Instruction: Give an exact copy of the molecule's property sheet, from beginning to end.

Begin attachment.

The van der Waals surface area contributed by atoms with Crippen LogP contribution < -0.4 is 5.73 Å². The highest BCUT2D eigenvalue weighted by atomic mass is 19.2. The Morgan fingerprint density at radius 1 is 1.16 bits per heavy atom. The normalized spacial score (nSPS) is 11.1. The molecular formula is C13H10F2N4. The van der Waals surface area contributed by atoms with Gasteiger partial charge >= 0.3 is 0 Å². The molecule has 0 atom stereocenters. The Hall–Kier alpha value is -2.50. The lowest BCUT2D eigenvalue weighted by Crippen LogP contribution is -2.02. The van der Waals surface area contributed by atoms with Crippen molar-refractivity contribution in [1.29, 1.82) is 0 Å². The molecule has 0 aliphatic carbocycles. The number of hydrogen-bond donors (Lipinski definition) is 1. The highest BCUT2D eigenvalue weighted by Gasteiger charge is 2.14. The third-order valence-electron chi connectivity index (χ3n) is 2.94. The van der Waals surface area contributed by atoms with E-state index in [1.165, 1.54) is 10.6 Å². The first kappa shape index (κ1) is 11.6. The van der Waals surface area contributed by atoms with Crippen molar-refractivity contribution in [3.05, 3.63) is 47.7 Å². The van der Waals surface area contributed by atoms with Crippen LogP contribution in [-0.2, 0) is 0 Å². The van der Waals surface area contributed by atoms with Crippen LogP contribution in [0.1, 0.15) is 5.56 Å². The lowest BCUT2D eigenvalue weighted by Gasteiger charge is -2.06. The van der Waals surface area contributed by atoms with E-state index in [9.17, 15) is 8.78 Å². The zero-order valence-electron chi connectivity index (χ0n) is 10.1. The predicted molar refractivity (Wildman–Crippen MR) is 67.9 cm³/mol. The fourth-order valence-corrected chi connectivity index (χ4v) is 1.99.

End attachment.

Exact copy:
The van der Waals surface area contributed by atoms with Crippen LogP contribution < -0.4 is 5.73 Å². The highest BCUT2D eigenvalue weighted by atomic mass is 19.2. The Morgan fingerprint density at radius 1 is 1.16 bits per heavy atom. The normalized spacial score (nSPS) is 11.1. The molecular formula is C13H10F2N4. The van der Waals surface area contributed by atoms with Gasteiger partial charge >= 0.3 is 0 Å². The molecule has 0 atom stereocenters. The Hall–Kier alpha value is -2.50. The lowest BCUT2D eigenvalue weighted by Crippen LogP contribution is -2.02. The van der Waals surface area contributed by atoms with Crippen molar-refractivity contribution in [1.29, 1.82) is 0 Å². The molecule has 0 aliphatic carbocycles. The number of hydrogen-bond donors (Lipinski definition) is 1. The highest BCUT2D eigenvalue weighted by Gasteiger charge is 2.14. The third-order valence-electron chi connectivity index (χ3n) is 2.94. The van der Waals surface area contributed by atoms with E-state index in [1.165, 1.54) is 10.6 Å². The first kappa shape index (κ1) is 11.6. The van der Waals surface area contributed by atoms with Crippen molar-refractivity contribution in [3.05, 3.63) is 47.7 Å². The van der Waals surface area contributed by atoms with Crippen LogP contribution in [-0.2, 0) is 0 Å². The van der Waals surface area contributed by atoms with Crippen LogP contribution in [0.1, 0.15) is 5.56 Å². The lowest BCUT2D eigenvalue weighted by Gasteiger charge is -2.06. The van der Waals surface area contributed by atoms with E-state index in [9.17, 15) is 8.78 Å². The zero-order valence-electron chi connectivity index (χ0n) is 10.1. The predicted molar refractivity (Wildman–Crippen MR) is 67.9 cm³/mol. The fourth-order valence-corrected chi connectivity index (χ4v) is 1.99.